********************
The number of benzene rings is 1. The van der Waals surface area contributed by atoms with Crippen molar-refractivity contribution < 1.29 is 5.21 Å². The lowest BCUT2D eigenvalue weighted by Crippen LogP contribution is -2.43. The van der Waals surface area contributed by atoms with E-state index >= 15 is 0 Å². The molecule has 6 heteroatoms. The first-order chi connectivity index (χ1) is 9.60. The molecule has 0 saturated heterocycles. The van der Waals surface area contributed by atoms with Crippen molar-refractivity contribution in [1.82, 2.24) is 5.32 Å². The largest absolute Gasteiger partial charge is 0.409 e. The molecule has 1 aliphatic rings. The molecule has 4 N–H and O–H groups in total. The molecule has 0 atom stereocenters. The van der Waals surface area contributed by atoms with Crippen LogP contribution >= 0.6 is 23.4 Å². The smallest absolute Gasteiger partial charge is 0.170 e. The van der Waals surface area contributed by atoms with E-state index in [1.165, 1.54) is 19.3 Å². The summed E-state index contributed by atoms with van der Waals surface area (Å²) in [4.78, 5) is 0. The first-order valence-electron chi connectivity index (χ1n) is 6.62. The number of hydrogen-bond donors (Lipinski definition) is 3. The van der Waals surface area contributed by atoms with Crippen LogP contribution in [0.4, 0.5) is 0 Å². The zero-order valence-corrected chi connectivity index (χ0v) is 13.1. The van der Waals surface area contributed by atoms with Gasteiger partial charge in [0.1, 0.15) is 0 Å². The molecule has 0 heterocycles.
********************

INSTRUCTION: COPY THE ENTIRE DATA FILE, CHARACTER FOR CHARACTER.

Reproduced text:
The number of benzene rings is 1. The van der Waals surface area contributed by atoms with Crippen molar-refractivity contribution < 1.29 is 5.21 Å². The lowest BCUT2D eigenvalue weighted by Crippen LogP contribution is -2.43. The van der Waals surface area contributed by atoms with E-state index >= 15 is 0 Å². The molecule has 6 heteroatoms. The first-order chi connectivity index (χ1) is 9.60. The molecule has 0 saturated heterocycles. The van der Waals surface area contributed by atoms with Crippen molar-refractivity contribution in [1.82, 2.24) is 5.32 Å². The largest absolute Gasteiger partial charge is 0.409 e. The molecule has 1 aliphatic rings. The molecule has 4 N–H and O–H groups in total. The molecule has 0 atom stereocenters. The van der Waals surface area contributed by atoms with Crippen LogP contribution >= 0.6 is 23.4 Å². The smallest absolute Gasteiger partial charge is 0.170 e. The van der Waals surface area contributed by atoms with E-state index in [1.165, 1.54) is 19.3 Å². The summed E-state index contributed by atoms with van der Waals surface area (Å²) in [4.78, 5) is 0. The first-order valence-electron chi connectivity index (χ1n) is 6.62. The number of hydrogen-bond donors (Lipinski definition) is 3. The van der Waals surface area contributed by atoms with Crippen LogP contribution in [0.4, 0.5) is 0 Å². The zero-order valence-corrected chi connectivity index (χ0v) is 13.1. The van der Waals surface area contributed by atoms with Gasteiger partial charge in [0.1, 0.15) is 0 Å². The molecule has 0 heterocycles.